Tissue Inhibitors of Metalloproteinases

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There are four known endogenous inhibitors of MMPs that have been cloned to date: TIMP-1, -2, -3, and -4. These four members of the TIMP family have been shown to inhibit active MMPs equally well, although some limited degree of specificity exists. For example, TIMP-2 binds preferentially to MMP-2, whereas TIMP-1 binds to MMP-9 with higher affinity than to other MMPs. The amino acid sequence of TIMPs is highly conserved (~45%) and includes 12 cysteine residues that form 6 disulfide-bonded loop structures. The junction of the first three loops has been identified as the MMP inhibitory site by both biochemical and structural studies. In fact, the first three loops expressed alone as a truncated protein have been shown to be sufficient to inhibit MMP activity. These three loops have been popularly referred to as the N-terminal domain. The C-terminal domain, comprising the remaining three disulfide-bonded loops, is more variable among the TIMP family members in terms of its primary structure and is believed to confer some of the specificity observed for certain TIMPs [5]. For example, interactions between the C-terminal domain of TIMP-2 and the PEX domain of MMP-2 are thought to stabilize the enzyme inhibitor complex, as well as to promote pro-MMP-2 activation in a trimeric complex with MT1-MMP.

It is becoming increasingly clear that TIMPs are multifunctional proteins that affect a variety of cellular activities, such as cell growth and apoptosis. Most prominent among these functions is the ability of certain TIMPs to regulate vascular and tumor cell growth. For many years, this potential has been predicated on their ability to directly inhibit the MMP activity by binding to the enzymes' active site. Since the first report that TIMPs could inhibit angiogenesis in vitro and in vivo [6], it has largely been assumed that all TIMPs inhibit angiogenesis. However, recent studies now illustrate important differences in the ability of these family members to be bona fide inhibitors of angiogenesis in vivo. Although TIMP-1, TIMP-2, and TIMP-3 are all inhibitors of capillary EC migration, only TIMP-2 has been shown to inhibit the proliferation of normal capillary endothelial cells [7]. TIMP-1 has actually been found to be a modest stimulator of capillary EC proliferation as well as angiogenesis in vivo, whereas TIMP-3 has no significant effect on normal capillary EC proliferation. TIMP-4 has not yet been tested in these systems.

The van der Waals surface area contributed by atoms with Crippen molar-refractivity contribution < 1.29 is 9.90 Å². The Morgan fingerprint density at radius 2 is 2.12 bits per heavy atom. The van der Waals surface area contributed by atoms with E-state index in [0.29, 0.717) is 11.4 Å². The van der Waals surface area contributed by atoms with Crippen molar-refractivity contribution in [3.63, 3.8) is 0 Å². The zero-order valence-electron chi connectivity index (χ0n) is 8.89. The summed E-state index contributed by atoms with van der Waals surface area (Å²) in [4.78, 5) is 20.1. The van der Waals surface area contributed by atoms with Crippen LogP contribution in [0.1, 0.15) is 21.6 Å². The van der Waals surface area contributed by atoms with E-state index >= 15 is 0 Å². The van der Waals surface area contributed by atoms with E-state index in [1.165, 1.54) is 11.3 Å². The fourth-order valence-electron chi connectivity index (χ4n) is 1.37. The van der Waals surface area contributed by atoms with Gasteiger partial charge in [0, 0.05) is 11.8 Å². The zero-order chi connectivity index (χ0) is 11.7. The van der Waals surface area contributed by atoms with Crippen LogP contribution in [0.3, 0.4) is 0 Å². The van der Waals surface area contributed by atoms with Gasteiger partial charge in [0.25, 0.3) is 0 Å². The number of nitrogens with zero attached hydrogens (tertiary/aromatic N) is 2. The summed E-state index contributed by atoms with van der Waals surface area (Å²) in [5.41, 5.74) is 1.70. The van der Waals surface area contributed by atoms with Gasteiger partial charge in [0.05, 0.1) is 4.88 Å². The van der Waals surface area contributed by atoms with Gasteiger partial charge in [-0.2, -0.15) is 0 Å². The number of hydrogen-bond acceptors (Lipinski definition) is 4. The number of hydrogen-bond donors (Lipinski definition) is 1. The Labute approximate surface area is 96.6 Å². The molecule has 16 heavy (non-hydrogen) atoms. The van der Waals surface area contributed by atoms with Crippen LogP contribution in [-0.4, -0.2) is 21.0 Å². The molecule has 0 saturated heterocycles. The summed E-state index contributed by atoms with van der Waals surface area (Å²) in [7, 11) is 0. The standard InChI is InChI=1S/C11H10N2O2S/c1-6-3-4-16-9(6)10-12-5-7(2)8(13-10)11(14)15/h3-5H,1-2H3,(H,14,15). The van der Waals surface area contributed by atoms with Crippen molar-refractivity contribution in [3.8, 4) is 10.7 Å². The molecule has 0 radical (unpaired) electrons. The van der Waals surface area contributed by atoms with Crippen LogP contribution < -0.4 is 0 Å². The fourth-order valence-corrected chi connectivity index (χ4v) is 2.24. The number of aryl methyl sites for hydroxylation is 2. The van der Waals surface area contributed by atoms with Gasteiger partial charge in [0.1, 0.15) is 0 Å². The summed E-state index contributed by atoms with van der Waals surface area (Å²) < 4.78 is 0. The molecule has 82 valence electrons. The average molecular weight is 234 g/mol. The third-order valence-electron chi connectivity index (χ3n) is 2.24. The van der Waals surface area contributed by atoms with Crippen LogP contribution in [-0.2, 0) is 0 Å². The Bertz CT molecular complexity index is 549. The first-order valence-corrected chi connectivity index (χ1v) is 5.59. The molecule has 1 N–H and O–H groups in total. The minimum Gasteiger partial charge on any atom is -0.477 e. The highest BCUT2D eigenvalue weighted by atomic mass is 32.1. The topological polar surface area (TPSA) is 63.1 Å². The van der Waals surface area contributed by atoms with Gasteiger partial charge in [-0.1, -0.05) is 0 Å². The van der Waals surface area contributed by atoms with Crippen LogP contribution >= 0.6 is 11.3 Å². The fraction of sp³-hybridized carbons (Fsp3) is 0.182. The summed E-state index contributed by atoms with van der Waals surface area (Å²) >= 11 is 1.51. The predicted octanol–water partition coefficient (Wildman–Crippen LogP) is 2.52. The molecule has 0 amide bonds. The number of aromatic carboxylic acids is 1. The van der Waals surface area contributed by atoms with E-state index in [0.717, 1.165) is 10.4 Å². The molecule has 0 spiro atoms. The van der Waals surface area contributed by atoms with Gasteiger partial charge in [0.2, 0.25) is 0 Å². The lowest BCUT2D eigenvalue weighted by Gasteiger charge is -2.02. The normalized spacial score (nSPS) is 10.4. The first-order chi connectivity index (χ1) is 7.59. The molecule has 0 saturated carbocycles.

These results led us to hypothesize that the antiprolifera-tive effects of TIMP-2 are, in fact, a unique feature of this TIMP and represent a second antiangiogenic activity in this molecule. Recently, it has been reported that this second antiangiogenic site which is responsible for directly inhibiting capillary EC proliferation, is housed in the C-terminal domain of TIMP-2 and, more specifically, in Loop 6. (Figure 2) Interestingly, while the antiproliferative domain of TIMP-2 was a potent inhibitor of corneal neovasculariza-tion when angiogenesis was stimulated by the exogenous addition of an angiogenic mitogen, the MMP-inhibitory domain resulted in only modest inhibition that was not statistically different from a mutant form of the protein that lacked MMP inhibitory activity [8]. In fact, synthetic MMP inhibitors, such as BB-94, do not inhibit angiogenesis in this system, nor do monospecific, MMP-2 immuno-




Loop 6

• Inhibits MMP activity

• Inhibits MMP

» Inhibits capillary

' Inhibits capillary

- Inhibits capillary EC


EC proliferation

EC proliferation


- Inhibits embryonic

* Inhibits embryonic

» Inhibits embryonic

• Inhibits embryonic

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angiogenesis in

angiogenesis in the

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the CAM

the CAM


* Inhibits growth

* Inhibits growth

• Inhibits growth




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angiogenesis in

angiogenesis in the

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the mouse

mouse corneal

corneal pocket

corneal pocket

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Figure 2 Uncoupling of the anti-angiogenic domains of TIMP-2. TIMP-2 possesses two structurally independent anti-angiogenic domains, T2N and T2C. T2N inhibits MMP activity but not capillary endothelial cell proliferation, while T2C inhibits capillary endothelial cell proliferation but not MMP activity. T2N inhibits embryonic angiogenesis in vivo as demonstrated in the chick chorioallantoic membrane (CAM) assay, while T2C inhibits both embryonic and mitogen-stimulated angiogenesis, as demonstrated in the CAM and in the mouse corneal pocket assays. The antiproliferative activity of T2C has been further isolated to Loop 6 of TIMP-2. This 24 amino acid domain is, in and of itself, a potent inhibitor of angiogenesis in vivo as shown in the two distinct in vivo models.

function plays a key role in determining their ultimate effect in vivo both with respect to regulating the vasculature as well as other important physiological systems.